If you’d like to see a YouTube cover of that bass line, this dude has you covered.

Previously from Mr. Bungle:

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365 Days of Mike Patton: “Highway Star,” Faith No More (1998)

Faith No More (and Mike Patton) loves to play cover songs. You probably have heard its most famous non-original tune—“Easy,” by the Commodores. But the amount of other bands’ material that FNM has played throughout its concert career is seemingly endless.

That includes Deep Purple’s “Highway Star,” a song released originally in 1972 that was revitalized by FNM on its final tour in 1997 (before it reformed more than a decade later). According to setlist.fm, the show I saw in Atlanta that year was only the third time the band had played the tune live (though I have no memory of that song at that concert).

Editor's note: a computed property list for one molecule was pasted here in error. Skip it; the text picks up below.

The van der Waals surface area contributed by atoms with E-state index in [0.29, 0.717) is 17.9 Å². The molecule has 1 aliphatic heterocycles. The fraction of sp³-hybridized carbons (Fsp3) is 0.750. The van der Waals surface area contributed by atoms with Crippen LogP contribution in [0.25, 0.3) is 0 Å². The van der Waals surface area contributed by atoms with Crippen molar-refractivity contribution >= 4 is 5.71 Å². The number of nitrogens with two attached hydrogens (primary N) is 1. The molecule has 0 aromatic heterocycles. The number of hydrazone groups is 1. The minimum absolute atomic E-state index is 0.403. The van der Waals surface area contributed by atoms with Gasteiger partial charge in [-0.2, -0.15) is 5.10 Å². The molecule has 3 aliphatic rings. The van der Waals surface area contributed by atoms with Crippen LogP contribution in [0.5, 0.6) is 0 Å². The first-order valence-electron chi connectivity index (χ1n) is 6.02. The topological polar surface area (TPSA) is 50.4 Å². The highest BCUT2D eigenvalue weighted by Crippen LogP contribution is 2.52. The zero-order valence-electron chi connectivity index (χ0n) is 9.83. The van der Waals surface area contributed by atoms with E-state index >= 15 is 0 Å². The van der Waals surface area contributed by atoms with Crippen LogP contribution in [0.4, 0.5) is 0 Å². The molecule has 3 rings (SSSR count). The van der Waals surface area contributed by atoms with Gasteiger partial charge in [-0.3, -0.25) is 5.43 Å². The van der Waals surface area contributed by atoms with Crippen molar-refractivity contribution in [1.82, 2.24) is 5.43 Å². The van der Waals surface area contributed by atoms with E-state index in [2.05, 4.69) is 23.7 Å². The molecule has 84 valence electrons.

The first time FNM fiddled with the song came a few days earlier in Columbus, Ohio. According to New Faith No More, “They did Highway Star like 6-7 times and they were busting up laughing each and every time … in fact if I remember correct at one point Jon [Hudson, the guitarist] started to play “Ashes to Ashes” but Mike stopped him, said the crowd wasn’t good enough to hear that, and they played it again.”

Eventually, a live version made its way to FNM’s post-breakup greatest hits album.

Here’s the Deep Purple version of “Highway Star.”

And FNM’s frenetic live version.

Unlike Deep Purple’s six-minute song, FNM boils it down to about 60 seconds. So, if you don’t enjoy FNM’s cover, at least you don’t have to listen to it for very long.

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365 Days of Mike Patton: YouTube vocal coach reaction, part 2 (2019)

I enjoy watching vocal coaches on YouTube analyze professional singers’ live performances. I enjoy Beth Roars’ channel the most. And of course, as this 365 Days project should hint, I enjoy Mike Patton’s wide music range as well.

This is the second time I’ve analyzed the analyzers (on Day 46, I wrote about this vocal coach’s reaction to a live version of “Midlife Crisis”), and in this case, Roars looks at a variety of Patton songs (because his style is so varied, that’s absolutely the correct approach, although she only listens to his studio recordings).